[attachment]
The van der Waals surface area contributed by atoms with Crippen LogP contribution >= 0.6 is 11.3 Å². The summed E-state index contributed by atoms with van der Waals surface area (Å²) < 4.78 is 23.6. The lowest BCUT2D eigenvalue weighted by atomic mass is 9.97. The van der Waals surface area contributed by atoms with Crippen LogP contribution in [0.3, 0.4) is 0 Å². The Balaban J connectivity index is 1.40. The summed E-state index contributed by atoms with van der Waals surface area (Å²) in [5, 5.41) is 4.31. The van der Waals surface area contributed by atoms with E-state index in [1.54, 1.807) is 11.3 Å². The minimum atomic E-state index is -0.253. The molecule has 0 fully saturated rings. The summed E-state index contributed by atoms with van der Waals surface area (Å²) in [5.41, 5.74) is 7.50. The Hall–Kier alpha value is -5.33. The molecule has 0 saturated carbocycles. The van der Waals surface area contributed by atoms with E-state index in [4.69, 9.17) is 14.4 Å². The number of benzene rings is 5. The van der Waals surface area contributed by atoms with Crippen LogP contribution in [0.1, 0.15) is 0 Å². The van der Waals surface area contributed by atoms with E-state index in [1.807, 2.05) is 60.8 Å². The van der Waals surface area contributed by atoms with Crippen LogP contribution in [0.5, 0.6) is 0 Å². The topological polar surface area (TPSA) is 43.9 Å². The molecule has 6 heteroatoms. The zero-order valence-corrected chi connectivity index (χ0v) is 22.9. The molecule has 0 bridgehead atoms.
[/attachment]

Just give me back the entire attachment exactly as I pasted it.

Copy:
The van der Waals surface area contributed by atoms with Crippen LogP contribution >= 0.6 is 11.3 Å². The summed E-state index contributed by atoms with van der Waals surface area (Å²) < 4.78 is 23.6. The lowest BCUT2D eigenvalue weighted by atomic mass is 9.97. The van der Waals surface area contributed by atoms with Crippen LogP contribution in [0.3, 0.4) is 0 Å². The Balaban J connectivity index is 1.40. The summed E-state index contributed by atoms with van der Waals surface area (Å²) in [5, 5.41) is 4.31. The van der Waals surface area contributed by atoms with E-state index in [1.54, 1.807) is 11.3 Å². The minimum atomic E-state index is -0.253. The molecule has 0 fully saturated rings. The summed E-state index contributed by atoms with van der Waals surface area (Å²) in [5.41, 5.74) is 7.50. The Hall–Kier alpha value is -5.33. The molecule has 0 saturated carbocycles. The van der Waals surface area contributed by atoms with E-state index in [4.69, 9.17) is 14.4 Å². The number of benzene rings is 5. The van der Waals surface area contributed by atoms with Crippen LogP contribution in [0.1, 0.15) is 0 Å². The van der Waals surface area contributed by atoms with E-state index in [1.807, 2.05) is 60.8 Å². The van der Waals surface area contributed by atoms with Crippen LogP contribution in [0.5, 0.6) is 0 Å². The topological polar surface area (TPSA) is 43.9 Å². The molecule has 6 heteroatoms. The zero-order valence-corrected chi connectivity index (χ0v) is 22.9. The molecule has 0 bridgehead atoms.